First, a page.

“I Want to be God
Here’s former Chamber of Commerce lobbyist Jeff Crank, talking about abortion:
“We need to stop this phony baloney about not bringing faith into the public square. We absolutely need to bring faith into the public square.”
Retired Air Force General Bentley Rayburn, on establishing a democracy in Iraq.
“That will open up hope within these countries for the gospel of Jesus Christ to change hearts.”
Former County Commissioner Duncan Bremer, on why he is running for Congress:
“I want to be God’s man in Washington.”
OK, so the candidates clearly were preaching to the choir, of an estimated 220, mostly Focus, employees. Five of the six Republicans running showed up, with only former sheriff John Anderson absent.
Even Democratic candidate Jay Fawcett was onhand, to try to explain his pro-choice position to a group of people whose leader a decade ago vowed never to support a political candidate who was “squishy” on the abortion issue – meaning completely, unyieldingly opposed to choice.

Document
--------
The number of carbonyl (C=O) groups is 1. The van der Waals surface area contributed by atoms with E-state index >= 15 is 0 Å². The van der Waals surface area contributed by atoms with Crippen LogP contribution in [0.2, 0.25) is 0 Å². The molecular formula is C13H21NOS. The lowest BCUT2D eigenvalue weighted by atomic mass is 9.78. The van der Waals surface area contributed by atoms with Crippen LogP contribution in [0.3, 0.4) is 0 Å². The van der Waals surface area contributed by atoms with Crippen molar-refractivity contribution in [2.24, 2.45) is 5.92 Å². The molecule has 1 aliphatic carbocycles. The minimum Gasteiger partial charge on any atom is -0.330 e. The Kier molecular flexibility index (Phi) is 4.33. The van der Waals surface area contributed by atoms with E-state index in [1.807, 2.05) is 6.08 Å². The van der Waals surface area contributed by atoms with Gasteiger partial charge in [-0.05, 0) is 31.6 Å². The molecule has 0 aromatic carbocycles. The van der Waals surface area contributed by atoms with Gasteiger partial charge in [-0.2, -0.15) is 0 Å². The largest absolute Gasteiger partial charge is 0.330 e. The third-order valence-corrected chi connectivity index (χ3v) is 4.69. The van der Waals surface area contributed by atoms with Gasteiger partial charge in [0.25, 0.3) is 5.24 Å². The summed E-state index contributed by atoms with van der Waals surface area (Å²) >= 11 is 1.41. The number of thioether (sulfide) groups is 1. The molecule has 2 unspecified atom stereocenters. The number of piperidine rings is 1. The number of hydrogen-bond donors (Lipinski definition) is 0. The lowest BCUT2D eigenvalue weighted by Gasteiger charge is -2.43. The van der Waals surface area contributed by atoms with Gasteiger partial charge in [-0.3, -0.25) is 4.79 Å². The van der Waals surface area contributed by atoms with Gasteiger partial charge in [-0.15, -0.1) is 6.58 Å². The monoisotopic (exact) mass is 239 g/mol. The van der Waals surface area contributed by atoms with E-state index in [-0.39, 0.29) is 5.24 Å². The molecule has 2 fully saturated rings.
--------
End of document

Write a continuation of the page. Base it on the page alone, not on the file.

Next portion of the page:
It may appear peculiar – even outlandish – that the international ministry, would host such a forum for local political candidates at its Colorado Springs headquarters. But Focus on the Family has actually been hosting such debates for many years.
Generally held in the ministry’s “chapelteria” (the designated area where employees pray every morning, and chow down at lunch), the $138 million a year ministry was particularly effective in helping to decide the outcome of the Colorado Springs City Council election two years ago.
Then, thanks to Focus activists, a mundane, $3,000-a-year city program providing employees same-gender domestic partnerships became the hot-button issue of the mayoral and city council races, and ended up defining the outcome of the election.
Within a month, the five new city council members, and newly-elected Mayor Lionel Rivera, killed the program, and set the stage for what continues to be the most conservative city council Colorado Springs has seen since the early 1990s.
This year, of course, Rivera is one of the six running for Congress. But, the darling of the right just two years ago, he apparently no longer meets all of the social and fiscal conservative qualifications required of at least two Focus executives.
Though the ministry cannot formally endorse political candidates, the ministry’s president and CEO, Jim Daly, is supporting Doug Lamborn. And Tom Minnery, the vice president of public policy, is supporting Jeff Crank.
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